(Alexis Christoforous’s article appeared on yahoo.com, 3/13; via Pam Green.)
One year after theaters went dark because of the COVID-19 pandemic, there’s finally some light at the end of the long dark tunnel for the Broadway industry.
Beginning in April, select Broadway venues will welcome audiences — at reduced capacity — as part of New York state’s NY PopsUp program. The 100-day arts festival is being viewed as Broadway’s own “pilot program” as the industry prepares for a complete reopening — something industry experts believe is still six to nine months away.
“I think it’s huge,” Kate Shindle, president of Actors’ Equity Association told Yahoo Finance Live. “We represent stage managers and actors who work on stages of all sizes across the country, from storefronts all the way up to Broadway theaters. But it’s hard to deny that despite the range of work we represent, Broadway is a bellwether. It was a bellwether when it shut down, and I believe that it sends a really positive sign that we are on a long path back to normal.”
As a major tourist destination, Broadway is an economic engine for New York City. According to a recent report from the Broadway League, Broadway theaters of all sizes contributed over $12.6 billion on top of ticket sales to the New York City economy. The same report found that Broadway supported more than 12,600 direct jobs and an estimated 74,500 indirect jobs in New York City.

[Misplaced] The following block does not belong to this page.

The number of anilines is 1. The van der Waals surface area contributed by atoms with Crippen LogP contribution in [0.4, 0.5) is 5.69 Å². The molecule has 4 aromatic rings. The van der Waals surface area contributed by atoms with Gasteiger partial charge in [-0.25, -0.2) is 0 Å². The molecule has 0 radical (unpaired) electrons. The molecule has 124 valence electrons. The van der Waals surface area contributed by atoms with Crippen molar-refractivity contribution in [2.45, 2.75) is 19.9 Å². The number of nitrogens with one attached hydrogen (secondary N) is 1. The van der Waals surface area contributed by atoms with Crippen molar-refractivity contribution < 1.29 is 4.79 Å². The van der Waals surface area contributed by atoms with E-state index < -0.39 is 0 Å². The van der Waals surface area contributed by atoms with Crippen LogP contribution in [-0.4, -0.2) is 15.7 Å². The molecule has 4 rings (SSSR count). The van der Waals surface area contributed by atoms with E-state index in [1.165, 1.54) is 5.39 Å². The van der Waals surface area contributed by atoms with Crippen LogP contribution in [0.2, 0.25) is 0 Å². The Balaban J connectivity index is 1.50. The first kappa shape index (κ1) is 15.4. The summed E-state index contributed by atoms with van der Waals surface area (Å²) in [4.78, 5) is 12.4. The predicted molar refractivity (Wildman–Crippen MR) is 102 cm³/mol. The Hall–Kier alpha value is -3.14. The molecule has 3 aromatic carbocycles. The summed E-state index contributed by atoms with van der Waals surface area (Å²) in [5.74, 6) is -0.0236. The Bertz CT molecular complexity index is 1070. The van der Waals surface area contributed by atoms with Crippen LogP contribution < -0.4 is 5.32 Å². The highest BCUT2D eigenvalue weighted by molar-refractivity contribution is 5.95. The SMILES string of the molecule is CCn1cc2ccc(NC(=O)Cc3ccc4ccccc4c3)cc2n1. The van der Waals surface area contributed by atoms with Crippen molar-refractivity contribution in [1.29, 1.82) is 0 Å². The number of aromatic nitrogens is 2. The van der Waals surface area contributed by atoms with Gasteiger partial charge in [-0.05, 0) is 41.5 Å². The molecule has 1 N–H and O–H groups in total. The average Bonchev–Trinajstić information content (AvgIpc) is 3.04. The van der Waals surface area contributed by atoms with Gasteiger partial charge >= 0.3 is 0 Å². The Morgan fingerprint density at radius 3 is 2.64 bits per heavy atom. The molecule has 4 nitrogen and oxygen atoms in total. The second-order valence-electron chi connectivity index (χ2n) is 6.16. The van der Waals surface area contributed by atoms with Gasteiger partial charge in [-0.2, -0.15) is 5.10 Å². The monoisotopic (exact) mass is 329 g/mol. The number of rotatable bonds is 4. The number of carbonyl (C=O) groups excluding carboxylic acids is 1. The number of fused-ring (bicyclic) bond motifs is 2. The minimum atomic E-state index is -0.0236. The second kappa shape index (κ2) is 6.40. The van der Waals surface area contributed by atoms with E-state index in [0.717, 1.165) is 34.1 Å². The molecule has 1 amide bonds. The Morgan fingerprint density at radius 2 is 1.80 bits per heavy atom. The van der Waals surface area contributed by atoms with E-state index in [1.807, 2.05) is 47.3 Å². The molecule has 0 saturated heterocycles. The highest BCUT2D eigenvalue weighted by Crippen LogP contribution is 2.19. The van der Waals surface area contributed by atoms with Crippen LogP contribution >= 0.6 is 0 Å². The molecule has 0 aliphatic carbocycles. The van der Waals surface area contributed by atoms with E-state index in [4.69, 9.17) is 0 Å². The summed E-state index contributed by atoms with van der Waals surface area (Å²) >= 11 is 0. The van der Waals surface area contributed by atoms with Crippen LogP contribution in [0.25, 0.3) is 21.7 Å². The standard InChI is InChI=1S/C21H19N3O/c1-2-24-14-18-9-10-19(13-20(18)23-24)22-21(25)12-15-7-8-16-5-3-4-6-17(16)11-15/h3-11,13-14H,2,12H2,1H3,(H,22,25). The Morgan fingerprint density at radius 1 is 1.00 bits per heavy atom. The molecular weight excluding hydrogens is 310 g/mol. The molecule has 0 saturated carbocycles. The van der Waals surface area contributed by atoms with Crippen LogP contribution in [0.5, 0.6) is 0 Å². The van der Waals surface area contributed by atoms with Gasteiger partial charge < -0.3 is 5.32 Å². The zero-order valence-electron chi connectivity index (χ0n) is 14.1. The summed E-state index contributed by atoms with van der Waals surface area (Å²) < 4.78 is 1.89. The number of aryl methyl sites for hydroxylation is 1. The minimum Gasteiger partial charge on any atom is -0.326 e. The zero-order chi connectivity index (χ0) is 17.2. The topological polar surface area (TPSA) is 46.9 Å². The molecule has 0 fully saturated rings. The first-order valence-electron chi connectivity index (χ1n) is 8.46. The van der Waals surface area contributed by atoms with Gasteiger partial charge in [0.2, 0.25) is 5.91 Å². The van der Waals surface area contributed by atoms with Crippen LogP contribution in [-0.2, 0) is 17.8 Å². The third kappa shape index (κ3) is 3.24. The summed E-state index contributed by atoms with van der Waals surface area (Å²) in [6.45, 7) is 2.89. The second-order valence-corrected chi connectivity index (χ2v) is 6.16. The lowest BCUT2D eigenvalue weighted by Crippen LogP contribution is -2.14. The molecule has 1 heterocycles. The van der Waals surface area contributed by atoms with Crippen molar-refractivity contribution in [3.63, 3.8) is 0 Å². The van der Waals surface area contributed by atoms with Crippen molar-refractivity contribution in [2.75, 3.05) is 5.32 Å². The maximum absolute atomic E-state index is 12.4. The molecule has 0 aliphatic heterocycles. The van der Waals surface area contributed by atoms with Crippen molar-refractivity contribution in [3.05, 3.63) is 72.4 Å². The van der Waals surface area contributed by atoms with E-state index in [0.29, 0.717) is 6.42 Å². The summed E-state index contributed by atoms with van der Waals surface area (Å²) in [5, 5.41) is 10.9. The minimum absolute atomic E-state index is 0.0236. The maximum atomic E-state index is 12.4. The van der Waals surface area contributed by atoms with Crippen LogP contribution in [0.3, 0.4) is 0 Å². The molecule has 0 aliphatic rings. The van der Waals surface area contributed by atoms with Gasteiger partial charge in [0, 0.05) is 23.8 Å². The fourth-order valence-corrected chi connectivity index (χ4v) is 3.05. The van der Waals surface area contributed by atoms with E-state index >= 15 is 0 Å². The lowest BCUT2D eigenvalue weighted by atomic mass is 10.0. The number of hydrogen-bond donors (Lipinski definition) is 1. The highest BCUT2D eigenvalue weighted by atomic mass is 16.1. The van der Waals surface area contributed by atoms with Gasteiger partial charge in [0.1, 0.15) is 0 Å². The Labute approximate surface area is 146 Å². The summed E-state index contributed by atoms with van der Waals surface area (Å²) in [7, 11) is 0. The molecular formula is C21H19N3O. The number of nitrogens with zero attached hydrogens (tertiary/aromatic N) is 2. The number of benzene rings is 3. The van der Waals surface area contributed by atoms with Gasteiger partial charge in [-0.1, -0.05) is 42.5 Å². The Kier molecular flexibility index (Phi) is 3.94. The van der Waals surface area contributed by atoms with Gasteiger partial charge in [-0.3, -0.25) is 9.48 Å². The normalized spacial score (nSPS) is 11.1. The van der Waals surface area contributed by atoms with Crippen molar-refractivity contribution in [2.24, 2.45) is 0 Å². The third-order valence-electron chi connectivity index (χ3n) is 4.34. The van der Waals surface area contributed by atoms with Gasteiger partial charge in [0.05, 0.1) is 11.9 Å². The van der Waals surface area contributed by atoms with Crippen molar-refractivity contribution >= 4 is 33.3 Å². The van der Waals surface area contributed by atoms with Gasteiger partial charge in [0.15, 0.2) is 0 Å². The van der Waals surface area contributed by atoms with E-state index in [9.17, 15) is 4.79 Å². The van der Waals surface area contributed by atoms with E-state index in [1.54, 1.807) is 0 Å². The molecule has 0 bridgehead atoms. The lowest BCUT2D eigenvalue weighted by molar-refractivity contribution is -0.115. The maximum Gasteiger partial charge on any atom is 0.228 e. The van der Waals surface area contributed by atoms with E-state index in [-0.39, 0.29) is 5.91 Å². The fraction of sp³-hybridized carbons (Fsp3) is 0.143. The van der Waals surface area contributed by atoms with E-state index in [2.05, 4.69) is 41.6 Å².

“This pandemic has been especially brutal on arts workers,” said Shindle. “Most of us have been unemployed for a year now, and are desperate to get back to work the moment it’s safe. In the meantime, the need for relief is real and urgent.”
Shindle praised the passage of President Biden’s $1.9 trillion COVID-19 relief package, which includes COBRA subsidies — something the Broadway industry has lobbied hard for. As part of the stimulus package, workers can receive subsidies through Sept. 30, 2021 that will cover 100% of their premiums on their union health plan. The plan also includes an extension of unemployment benefits, an additional $300 per week and $1,400 stimulus checks for those who qualify.
“We’ve had a year of watching a really large percentage of our industry gradually falling off their health insurance,” said Shindle. “The idea that people will no longer have to bear that expense themselves at a time when many of us have lost not only our careers, albeit temporarily, but also our survival jobs at restaurants and bars and all the other things that we do to make ends meet between performing jobs, the COBRA subsidy is going to be a really big deal.”
The relief package also includes $135 million each for the National Endowment for the Arts and National Endowment for the Humanities for supplemental COVID relief grants.